Postgraduate Study

Postgraduate Study

Interested in a PhD in physics? Please talk to us - we are always happy to show people around the group and answer any questions you might have about postgraduate studies. You can contact us using the details at the bottom of the page or talk to our members directly.

Areas of research

The work of the Institute for Gravitational Research is concentrated on the search for gravitational waves from astrophysical sources.

The main experimental areas of research are: precision novel interferometric techniques and the development of systems of ultra low mechanical loss for the suspensions of mirror test masses.

The group is also involved in the space-based LISA mission as well as data analysis activities within the LIGO Scientific Collaboration.

A prospective student could choose to work on one of the following topics:

(Note that these are suggested project topics rather than projects for which a funded Ph.D place is necessarily available and will evolve over time. Please contact the supervisor(s) concerned for details.)

Data analysis - Prof. G. Woan, Prof. M. Hendry and Dr. S. Heng

The Crab pulsar and wind nebula in X-ray (blue), and optical (red) (NASA/CXC/ASU/J. Hester et al.)

In particular novel methods for exploring gravitational wave data for possible signals from the world-wide network of gravitational wave interferometers. Now that first-generation interferometers are operating at design sensitivity, meaningful astrophysical interpretation of the data is crucial. We perform searches for gravitational waves from well modeled sources, such as pulsars, as well as less well modeled sources, such as core-collapse supernovae and neutron star mergers. Our work also extends to the use of Monte-Carlo methods to extract as much astrophysical information from any potential signals.

Materials research - Prof S. Rowan, Prof J. Hough, Dr G. Hammond, Dr Iain Martin and Dr Ian MacLaren.

Artist's impression of the Advanced LIGO suspension

Studies of the thermo-mechanical and electrical properties of materials such as ultra-pure sapphire and silicon for use as possible ultra-low noise mirror substrates, including investigations of novel properties at cryogenic temperatures and studies of optical coatings. The dissipative properties of these materials and their coatings will limit the sensitivity of future gravitational wave detectors and this research will be targeted at allowing future detectors to 'see' gravitational wave sources in a greater volume of the Universe. This research also has potential spin-offs with application in other areas of astronomical instrumentation such as e.g. the proposed European Extremely Large Telescope.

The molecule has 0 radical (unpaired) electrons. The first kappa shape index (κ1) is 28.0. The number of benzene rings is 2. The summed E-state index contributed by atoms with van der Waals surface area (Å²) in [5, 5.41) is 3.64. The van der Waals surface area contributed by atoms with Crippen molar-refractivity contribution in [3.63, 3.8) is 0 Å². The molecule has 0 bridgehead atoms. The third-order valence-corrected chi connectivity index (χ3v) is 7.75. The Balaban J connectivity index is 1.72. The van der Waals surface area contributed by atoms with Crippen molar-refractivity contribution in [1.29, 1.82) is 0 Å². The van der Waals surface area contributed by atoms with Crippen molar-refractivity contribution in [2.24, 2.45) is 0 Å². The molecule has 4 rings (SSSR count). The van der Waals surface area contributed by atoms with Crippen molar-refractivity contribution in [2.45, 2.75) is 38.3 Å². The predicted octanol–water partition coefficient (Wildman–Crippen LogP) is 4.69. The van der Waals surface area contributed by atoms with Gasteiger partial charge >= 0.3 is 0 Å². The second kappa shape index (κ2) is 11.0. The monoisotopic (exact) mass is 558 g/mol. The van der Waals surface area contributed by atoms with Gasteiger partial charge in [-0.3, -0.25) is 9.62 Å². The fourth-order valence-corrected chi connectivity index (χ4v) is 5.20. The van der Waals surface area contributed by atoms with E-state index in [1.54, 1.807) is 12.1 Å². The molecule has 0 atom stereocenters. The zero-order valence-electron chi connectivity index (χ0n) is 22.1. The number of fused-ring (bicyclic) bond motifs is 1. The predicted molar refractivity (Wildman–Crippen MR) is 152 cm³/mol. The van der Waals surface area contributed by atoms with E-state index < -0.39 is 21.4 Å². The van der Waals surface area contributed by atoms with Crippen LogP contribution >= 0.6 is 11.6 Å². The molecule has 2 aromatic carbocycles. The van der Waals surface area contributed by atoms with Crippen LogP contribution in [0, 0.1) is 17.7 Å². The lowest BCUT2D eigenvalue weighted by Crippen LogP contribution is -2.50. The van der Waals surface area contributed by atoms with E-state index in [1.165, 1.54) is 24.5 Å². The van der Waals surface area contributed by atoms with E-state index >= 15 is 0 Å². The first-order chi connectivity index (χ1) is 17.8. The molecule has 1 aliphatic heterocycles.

Interferometry - Prof K. Strain and Dr S. Hild

GEO 600

We are developing techniques to control devices under high laser power and the influence of quantum effects on measurements of macroscopic objects. A full-scale prototype interferometer is housed in the Institute, enabling the development of novel optical techniques, study of radiation pressure and quantum noise, and the direct measurement of thermal noise effects. These studies will help influence the evolution of possible next generation detectors, such as upgrades to LIGO and GEO 600.

Optical systems for space based GW detectors - Dr H. Ward

Artist's impression of the space-based gravitational wave detector LISA

The ESA space-based eLISA detector, and its precursor mission, LISA Pathfinder, require high precision interferometry capable of withstanding the rigours of space. The IGR has developed a monolithic optical bench and specialised bonding techniques for LISA Pathfinder, and is currently constructing the flight model for that mission. A parallel research program is underway to investigate a number of interferometry issues for LISA and work is also in progress to extend the optical assembly techniques developed for Pathfinder for use in the eLISA mission.